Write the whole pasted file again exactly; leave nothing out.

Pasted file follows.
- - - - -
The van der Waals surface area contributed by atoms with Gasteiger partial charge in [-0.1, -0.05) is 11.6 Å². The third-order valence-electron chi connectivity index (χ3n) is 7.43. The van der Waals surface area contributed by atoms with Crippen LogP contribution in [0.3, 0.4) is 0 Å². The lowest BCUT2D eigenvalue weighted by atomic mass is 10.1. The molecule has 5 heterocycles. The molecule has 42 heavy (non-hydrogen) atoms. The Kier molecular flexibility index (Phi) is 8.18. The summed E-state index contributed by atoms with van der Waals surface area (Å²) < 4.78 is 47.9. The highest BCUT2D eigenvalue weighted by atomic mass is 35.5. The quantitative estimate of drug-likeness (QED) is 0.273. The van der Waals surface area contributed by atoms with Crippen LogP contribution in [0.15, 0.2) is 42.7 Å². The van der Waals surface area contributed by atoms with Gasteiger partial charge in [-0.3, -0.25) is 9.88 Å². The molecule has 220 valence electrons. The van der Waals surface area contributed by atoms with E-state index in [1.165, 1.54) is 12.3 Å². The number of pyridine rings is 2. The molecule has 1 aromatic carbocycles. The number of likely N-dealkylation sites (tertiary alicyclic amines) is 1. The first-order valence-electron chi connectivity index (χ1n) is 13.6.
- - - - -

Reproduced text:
The van der Waals surface area contributed by atoms with Gasteiger partial charge in [-0.1, -0.05) is 11.6 Å². The third-order valence-electron chi connectivity index (χ3n) is 7.43. The van der Waals surface area contributed by atoms with Crippen LogP contribution in [0.3, 0.4) is 0 Å². The lowest BCUT2D eigenvalue weighted by atomic mass is 10.1. The molecule has 5 heterocycles. The molecule has 42 heavy (non-hydrogen) atoms. The Kier molecular flexibility index (Phi) is 8.18. The summed E-state index contributed by atoms with van der Waals surface area (Å²) < 4.78 is 47.9. The highest BCUT2D eigenvalue weighted by atomic mass is 35.5. The quantitative estimate of drug-likeness (QED) is 0.273. The van der Waals surface area contributed by atoms with Crippen LogP contribution in [0.15, 0.2) is 42.7 Å². The van der Waals surface area contributed by atoms with Gasteiger partial charge in [-0.3, -0.25) is 9.88 Å². The molecule has 220 valence electrons. The van der Waals surface area contributed by atoms with E-state index in [1.165, 1.54) is 12.3 Å². The number of pyridine rings is 2. The molecule has 1 aromatic carbocycles. The number of likely N-dealkylation sites (tertiary alicyclic amines) is 1. The first-order valence-electron chi connectivity index (χ1n) is 13.6.